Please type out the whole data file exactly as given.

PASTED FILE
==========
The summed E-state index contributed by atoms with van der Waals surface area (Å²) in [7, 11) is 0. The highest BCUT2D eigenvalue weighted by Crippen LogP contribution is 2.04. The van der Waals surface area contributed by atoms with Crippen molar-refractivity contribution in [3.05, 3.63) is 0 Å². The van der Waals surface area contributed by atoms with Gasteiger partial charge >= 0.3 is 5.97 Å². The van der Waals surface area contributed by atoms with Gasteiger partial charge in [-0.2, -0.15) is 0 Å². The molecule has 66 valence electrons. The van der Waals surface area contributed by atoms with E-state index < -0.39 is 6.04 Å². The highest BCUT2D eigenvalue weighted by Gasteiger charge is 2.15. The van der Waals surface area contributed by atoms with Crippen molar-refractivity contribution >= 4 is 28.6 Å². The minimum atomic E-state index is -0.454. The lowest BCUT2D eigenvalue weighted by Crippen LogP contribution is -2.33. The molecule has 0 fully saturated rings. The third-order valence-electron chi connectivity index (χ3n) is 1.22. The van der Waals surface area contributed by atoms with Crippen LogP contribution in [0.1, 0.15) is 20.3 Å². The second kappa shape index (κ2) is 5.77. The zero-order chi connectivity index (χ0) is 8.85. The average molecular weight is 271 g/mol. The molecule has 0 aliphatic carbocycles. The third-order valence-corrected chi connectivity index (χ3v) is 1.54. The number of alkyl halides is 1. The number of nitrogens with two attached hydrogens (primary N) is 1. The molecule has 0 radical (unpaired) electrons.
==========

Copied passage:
The summed E-state index contributed by atoms with van der Waals surface area (Å²) in [7, 11) is 0. The highest BCUT2D eigenvalue weighted by Crippen LogP contribution is 2.04. The van der Waals surface area contributed by atoms with Crippen molar-refractivity contribution in [3.05, 3.63) is 0 Å². The van der Waals surface area contributed by atoms with Gasteiger partial charge >= 0.3 is 5.97 Å². The van der Waals surface area contributed by atoms with Gasteiger partial charge in [-0.2, -0.15) is 0 Å². The molecule has 66 valence electrons. The van der Waals surface area contributed by atoms with E-state index < -0.39 is 6.04 Å². The highest BCUT2D eigenvalue weighted by Gasteiger charge is 2.15. The van der Waals surface area contributed by atoms with Crippen molar-refractivity contribution >= 4 is 28.6 Å². The minimum atomic E-state index is -0.454. The lowest BCUT2D eigenvalue weighted by Crippen LogP contribution is -2.33. The molecule has 0 fully saturated rings. The third-order valence-electron chi connectivity index (χ3n) is 1.22. The van der Waals surface area contributed by atoms with Crippen LogP contribution in [0.1, 0.15) is 20.3 Å². The second kappa shape index (κ2) is 5.77. The zero-order chi connectivity index (χ0) is 8.85. The average molecular weight is 271 g/mol. The molecule has 0 aliphatic carbocycles. The third-order valence-corrected chi connectivity index (χ3v) is 1.54. The number of alkyl halides is 1. The number of nitrogens with two attached hydrogens (primary N) is 1. The molecule has 0 radical (unpaired) electrons.